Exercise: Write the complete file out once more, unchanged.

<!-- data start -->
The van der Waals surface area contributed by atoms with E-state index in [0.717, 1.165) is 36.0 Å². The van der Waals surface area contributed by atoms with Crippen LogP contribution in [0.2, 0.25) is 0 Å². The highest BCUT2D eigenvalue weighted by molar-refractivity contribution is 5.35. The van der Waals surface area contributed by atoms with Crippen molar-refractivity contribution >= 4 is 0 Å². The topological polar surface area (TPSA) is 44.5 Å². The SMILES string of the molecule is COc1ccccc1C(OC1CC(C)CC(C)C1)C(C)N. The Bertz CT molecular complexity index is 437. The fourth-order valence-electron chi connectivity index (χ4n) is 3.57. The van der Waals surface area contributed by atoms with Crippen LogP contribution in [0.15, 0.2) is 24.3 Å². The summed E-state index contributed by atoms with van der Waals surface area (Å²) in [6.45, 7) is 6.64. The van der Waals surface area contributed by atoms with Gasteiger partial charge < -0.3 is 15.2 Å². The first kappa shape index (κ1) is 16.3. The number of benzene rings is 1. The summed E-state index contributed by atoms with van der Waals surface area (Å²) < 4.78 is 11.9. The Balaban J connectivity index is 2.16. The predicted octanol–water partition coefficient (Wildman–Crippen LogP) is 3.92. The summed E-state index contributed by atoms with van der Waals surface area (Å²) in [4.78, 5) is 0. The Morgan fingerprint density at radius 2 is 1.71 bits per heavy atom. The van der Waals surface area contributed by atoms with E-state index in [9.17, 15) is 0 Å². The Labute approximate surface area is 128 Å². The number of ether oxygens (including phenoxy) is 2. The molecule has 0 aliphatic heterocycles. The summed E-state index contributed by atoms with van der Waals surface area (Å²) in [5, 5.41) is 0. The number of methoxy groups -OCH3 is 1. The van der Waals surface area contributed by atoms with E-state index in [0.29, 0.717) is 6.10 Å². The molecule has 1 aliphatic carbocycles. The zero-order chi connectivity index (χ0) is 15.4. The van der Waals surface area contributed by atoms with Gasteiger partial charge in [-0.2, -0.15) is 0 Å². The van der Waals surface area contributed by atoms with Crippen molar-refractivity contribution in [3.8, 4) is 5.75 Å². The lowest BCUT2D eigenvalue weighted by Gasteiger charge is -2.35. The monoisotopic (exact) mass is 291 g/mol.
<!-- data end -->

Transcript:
The van der Waals surface area contributed by atoms with E-state index in [0.717, 1.165) is 36.0 Å². The van der Waals surface area contributed by atoms with Crippen LogP contribution in [0.2, 0.25) is 0 Å². The highest BCUT2D eigenvalue weighted by molar-refractivity contribution is 5.35. The van der Waals surface area contributed by atoms with Crippen molar-refractivity contribution >= 4 is 0 Å². The topological polar surface area (TPSA) is 44.5 Å². The SMILES string of the molecule is COc1ccccc1C(OC1CC(C)CC(C)C1)C(C)N. The Bertz CT molecular complexity index is 437. The fourth-order valence-electron chi connectivity index (χ4n) is 3.57. The van der Waals surface area contributed by atoms with Crippen LogP contribution in [0.15, 0.2) is 24.3 Å². The summed E-state index contributed by atoms with van der Waals surface area (Å²) in [6.45, 7) is 6.64. The van der Waals surface area contributed by atoms with Gasteiger partial charge < -0.3 is 15.2 Å². The first kappa shape index (κ1) is 16.3. The number of benzene rings is 1. The summed E-state index contributed by atoms with van der Waals surface area (Å²) < 4.78 is 11.9. The Balaban J connectivity index is 2.16. The predicted octanol–water partition coefficient (Wildman–Crippen LogP) is 3.92. The summed E-state index contributed by atoms with van der Waals surface area (Å²) in [4.78, 5) is 0. The Morgan fingerprint density at radius 2 is 1.71 bits per heavy atom. The van der Waals surface area contributed by atoms with E-state index in [9.17, 15) is 0 Å². The Labute approximate surface area is 128 Å². The number of ether oxygens (including phenoxy) is 2. The molecule has 0 aliphatic heterocycles. The summed E-state index contributed by atoms with van der Waals surface area (Å²) in [5, 5.41) is 0. The number of methoxy groups -OCH3 is 1. The van der Waals surface area contributed by atoms with E-state index in [0.29, 0.717) is 6.10 Å². The molecule has 1 aliphatic carbocycles. The zero-order chi connectivity index (χ0) is 15.4. The van der Waals surface area contributed by atoms with Gasteiger partial charge in [-0.2, -0.15) is 0 Å². The van der Waals surface area contributed by atoms with Crippen molar-refractivity contribution in [3.8, 4) is 5.75 Å². The lowest BCUT2D eigenvalue weighted by Gasteiger charge is -2.35. The monoisotopic (exact) mass is 291 g/mol.